This summer, lawmakers made another attempt to pass legislation aimed at bringing some certainty to a very uncertain agriculture labor situation. But, as of this posting, that goal seems elusive, dividing some agricultural groups to favor or oppose the Ag and Legal Workforce Act (H.R. 6417). The legislation would replace the current H-2A visa with an H-2C visa, which is less costly and has reduced regulatory red tape.
The original bill (H.R. 4092: AG Act) failed to achieve a U.S. House vote in July, and the revised HR 6417 might not see a vote until after the November election. With no companion legislation in the U.S. Senate, action on the bill could likely push into next year, if it moves at all.The American Farm Bureau Federation (AFBF) is supporting the legislation. AFBF President Zippy Duval noted: “If the AG and Legal Workforce Act doesn’t pass the House this fall, our chances for immigration reform will be lost, possibly for years. That’s the reality we’re facing on the issue, and it’s not an acceptable outcome for U.S. agriculture.”
Specialty crop groups have come down as a “no” on the AG and Legal Workforce Act. The E-Verify mandate in the bill is the biggest poison pill. And, the legislation would require undocumented immigrant farmworkers in the U.S. to leave the country and come back with the H-2C visa.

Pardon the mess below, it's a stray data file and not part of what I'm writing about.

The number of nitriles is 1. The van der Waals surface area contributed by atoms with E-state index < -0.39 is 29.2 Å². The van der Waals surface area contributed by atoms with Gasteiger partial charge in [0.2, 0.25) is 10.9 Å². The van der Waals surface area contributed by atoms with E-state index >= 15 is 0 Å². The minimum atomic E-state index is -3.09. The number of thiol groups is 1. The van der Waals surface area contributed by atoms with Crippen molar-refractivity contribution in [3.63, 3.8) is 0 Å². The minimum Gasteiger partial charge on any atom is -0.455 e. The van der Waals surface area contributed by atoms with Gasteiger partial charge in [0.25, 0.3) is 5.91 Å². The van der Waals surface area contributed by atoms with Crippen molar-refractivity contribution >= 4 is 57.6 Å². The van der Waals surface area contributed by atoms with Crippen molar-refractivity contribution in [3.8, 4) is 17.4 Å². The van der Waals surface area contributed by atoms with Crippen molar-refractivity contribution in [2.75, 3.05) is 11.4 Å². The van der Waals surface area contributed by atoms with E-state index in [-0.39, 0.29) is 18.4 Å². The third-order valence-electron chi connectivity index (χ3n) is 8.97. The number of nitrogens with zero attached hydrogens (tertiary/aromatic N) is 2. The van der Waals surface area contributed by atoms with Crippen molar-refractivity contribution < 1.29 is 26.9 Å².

I reached out to the Florida Fruit and Vegetable Association (FFVA) for its reaction to the revised H.R. 6417. Mike Carlton, FFVA’s Director of Labor Relations, says they appreciate any effort to improve our critical guestworker program, but he says there are too many concerns (in its current form) surrounding this legislation to support it.
Carlton said, “We are concerned there is not a clear pathway to legalization for our current workforce and that the bill requires them to leave the country and then become part of a temporary workforce. Many of those workers have been here for years, putting food on America’s tables, and it’s unlikely that they would expose their families to scrutiny just to hopefully participate in a new guestworker program. As with many legislative programs, the determining factor on how they will work in practice becomes the regulations that are written to implement the legislation. We don’t know if those eventual regulations will allow the program to work effectively and address the unique workforce challenges agriculture faces.”
Carlton also expressed concerns regarding a cap on the number of visas allowed. This cap, he says, could limit domestic production of fruit and vegetables, opening the door to more foreign imports. We often think of foreign competition in terms of unfair trade practices, but our immigration policy influences this as well.
A study by the New American Economy estimates that labor shortages alone explain 27% of market share decline experienced by U.S. growers from 1998 to 2000 and 2010 to 2012. Labor shortages have gotten worse since 2012, so that percentage might actually be higher.
My hunch is the AG and Legal Workforce Act might not see the light of day given the hurdles in front of it. But, at least there was an effort made. Lawmakers just need to come up with a workable solution for those undocumented immigrants who have been working here for years. This is not an easy feat in today’s political climate, but one we must make to ensure a strong domestic specialty crop industry.